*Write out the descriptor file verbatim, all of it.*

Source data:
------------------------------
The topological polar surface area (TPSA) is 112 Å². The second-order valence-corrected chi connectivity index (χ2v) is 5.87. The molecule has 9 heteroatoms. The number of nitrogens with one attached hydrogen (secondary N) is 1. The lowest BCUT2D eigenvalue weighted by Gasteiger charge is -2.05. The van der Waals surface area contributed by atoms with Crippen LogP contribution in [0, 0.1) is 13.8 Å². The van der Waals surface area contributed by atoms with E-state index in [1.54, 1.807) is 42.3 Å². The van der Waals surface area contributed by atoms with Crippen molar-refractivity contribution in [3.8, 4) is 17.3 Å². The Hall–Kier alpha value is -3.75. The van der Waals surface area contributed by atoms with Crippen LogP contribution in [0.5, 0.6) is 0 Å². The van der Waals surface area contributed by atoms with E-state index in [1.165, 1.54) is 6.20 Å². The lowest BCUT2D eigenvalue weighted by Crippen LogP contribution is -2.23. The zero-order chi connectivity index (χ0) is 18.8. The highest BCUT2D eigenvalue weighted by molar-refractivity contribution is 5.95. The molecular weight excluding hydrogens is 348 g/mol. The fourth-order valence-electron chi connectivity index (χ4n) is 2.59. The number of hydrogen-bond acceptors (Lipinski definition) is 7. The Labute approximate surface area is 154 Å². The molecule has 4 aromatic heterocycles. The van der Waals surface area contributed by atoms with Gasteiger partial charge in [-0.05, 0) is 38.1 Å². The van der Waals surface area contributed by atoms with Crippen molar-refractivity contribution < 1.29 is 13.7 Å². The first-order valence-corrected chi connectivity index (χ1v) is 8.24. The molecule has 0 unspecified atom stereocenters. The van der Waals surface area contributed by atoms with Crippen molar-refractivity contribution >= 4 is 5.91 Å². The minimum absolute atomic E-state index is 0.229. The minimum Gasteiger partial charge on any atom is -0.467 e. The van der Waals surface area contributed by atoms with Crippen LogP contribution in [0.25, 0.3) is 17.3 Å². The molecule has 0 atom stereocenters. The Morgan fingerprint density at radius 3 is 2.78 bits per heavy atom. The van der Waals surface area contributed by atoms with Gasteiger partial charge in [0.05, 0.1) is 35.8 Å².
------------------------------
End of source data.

The topological polar surface area (TPSA) is 112 Å². The second-order valence-corrected chi connectivity index (χ2v) is 5.87. The molecule has 9 heteroatoms. The number of nitrogens with one attached hydrogen (secondary N) is 1. The lowest BCUT2D eigenvalue weighted by Gasteiger charge is -2.05. The van der Waals surface area contributed by atoms with Crippen LogP contribution in [0, 0.1) is 13.8 Å². The van der Waals surface area contributed by atoms with E-state index in [1.54, 1.807) is 42.3 Å². The van der Waals surface area contributed by atoms with Crippen molar-refractivity contribution in [3.8, 4) is 17.3 Å². The Hall–Kier alpha value is -3.75. The van der Waals surface area contributed by atoms with Crippen LogP contribution in [0.5, 0.6) is 0 Å². The van der Waals surface area contributed by atoms with E-state index in [1.165, 1.54) is 6.20 Å². The lowest BCUT2D eigenvalue weighted by Crippen LogP contribution is -2.23. The zero-order chi connectivity index (χ0) is 18.8. The highest BCUT2D eigenvalue weighted by molar-refractivity contribution is 5.95. The molecular weight excluding hydrogens is 348 g/mol. The fourth-order valence-electron chi connectivity index (χ4n) is 2.59. The number of hydrogen-bond acceptors (Lipinski definition) is 7. The Labute approximate surface area is 154 Å². The molecule has 4 aromatic heterocycles. The van der Waals surface area contributed by atoms with Gasteiger partial charge in [-0.05, 0) is 38.1 Å². The van der Waals surface area contributed by atoms with Crippen molar-refractivity contribution < 1.29 is 13.7 Å². The first-order valence-corrected chi connectivity index (χ1v) is 8.24. The molecule has 0 unspecified atom stereocenters. The van der Waals surface area contributed by atoms with Crippen molar-refractivity contribution >= 4 is 5.91 Å². The minimum absolute atomic E-state index is 0.229. The minimum Gasteiger partial charge on any atom is -0.467 e. The van der Waals surface area contributed by atoms with Crippen LogP contribution in [0.25, 0.3) is 17.3 Å². The molecule has 0 atom stereocenters. The Morgan fingerprint density at radius 3 is 2.78 bits per heavy atom. The van der Waals surface area contributed by atoms with Gasteiger partial charge in [0.05, 0.1) is 35.8 Å².